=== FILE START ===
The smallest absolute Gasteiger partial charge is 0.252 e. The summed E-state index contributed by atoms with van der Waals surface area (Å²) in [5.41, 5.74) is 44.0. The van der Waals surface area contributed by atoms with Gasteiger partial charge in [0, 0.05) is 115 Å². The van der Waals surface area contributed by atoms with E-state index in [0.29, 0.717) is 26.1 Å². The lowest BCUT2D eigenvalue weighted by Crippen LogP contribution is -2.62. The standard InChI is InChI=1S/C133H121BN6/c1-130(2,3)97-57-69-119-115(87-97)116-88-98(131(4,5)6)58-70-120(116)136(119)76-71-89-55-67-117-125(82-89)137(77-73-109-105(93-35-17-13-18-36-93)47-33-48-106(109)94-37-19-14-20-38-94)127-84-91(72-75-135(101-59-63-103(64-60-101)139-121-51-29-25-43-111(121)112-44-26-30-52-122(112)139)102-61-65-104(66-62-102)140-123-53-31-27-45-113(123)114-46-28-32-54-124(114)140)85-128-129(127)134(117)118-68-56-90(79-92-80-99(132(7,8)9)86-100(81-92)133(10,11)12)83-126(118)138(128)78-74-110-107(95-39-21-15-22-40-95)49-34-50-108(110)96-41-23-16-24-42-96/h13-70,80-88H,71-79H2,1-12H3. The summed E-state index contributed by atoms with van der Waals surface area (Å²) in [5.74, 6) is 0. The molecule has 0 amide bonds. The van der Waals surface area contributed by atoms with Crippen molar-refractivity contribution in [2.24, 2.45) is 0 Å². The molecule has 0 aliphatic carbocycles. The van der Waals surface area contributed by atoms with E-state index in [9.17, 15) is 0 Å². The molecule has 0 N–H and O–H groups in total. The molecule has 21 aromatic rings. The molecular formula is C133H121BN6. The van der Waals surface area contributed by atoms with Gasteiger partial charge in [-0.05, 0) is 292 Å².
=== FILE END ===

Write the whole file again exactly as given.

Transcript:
The smallest absolute Gasteiger partial charge is 0.252 e. The summed E-state index contributed by atoms with van der Waals surface area (Å²) in [5.41, 5.74) is 44.0. The van der Waals surface area contributed by atoms with Gasteiger partial charge in [0, 0.05) is 115 Å². The van der Waals surface area contributed by atoms with E-state index in [0.29, 0.717) is 26.1 Å². The lowest BCUT2D eigenvalue weighted by Crippen LogP contribution is -2.62. The standard InChI is InChI=1S/C133H121BN6/c1-130(2,3)97-57-69-119-115(87-97)116-88-98(131(4,5)6)58-70-120(116)136(119)76-71-89-55-67-117-125(82-89)137(77-73-109-105(93-35-17-13-18-36-93)47-33-48-106(109)94-37-19-14-20-38-94)127-84-91(72-75-135(101-59-63-103(64-60-101)139-121-51-29-25-43-111(121)112-44-26-30-52-122(112)139)102-61-65-104(66-62-102)140-123-53-31-27-45-113(123)114-46-28-32-54-124(114)140)85-128-129(127)134(117)118-68-56-90(79-92-80-99(132(7,8)9)86-100(81-92)133(10,11)12)83-126(118)138(128)78-74-110-107(95-39-21-15-22-40-95)49-34-50-108(110)96-41-23-16-24-42-96/h13-70,80-88H,71-79H2,1-12H3. The summed E-state index contributed by atoms with van der Waals surface area (Å²) in [5.74, 6) is 0. The molecule has 0 amide bonds. The van der Waals surface area contributed by atoms with Crippen molar-refractivity contribution in [2.24, 2.45) is 0 Å². The molecule has 0 aliphatic carbocycles. The van der Waals surface area contributed by atoms with E-state index in [9.17, 15) is 0 Å². The molecule has 0 N–H and O–H groups in total. The molecule has 21 aromatic rings. The molecular formula is C133H121BN6. The van der Waals surface area contributed by atoms with Gasteiger partial charge in [-0.05, 0) is 292 Å².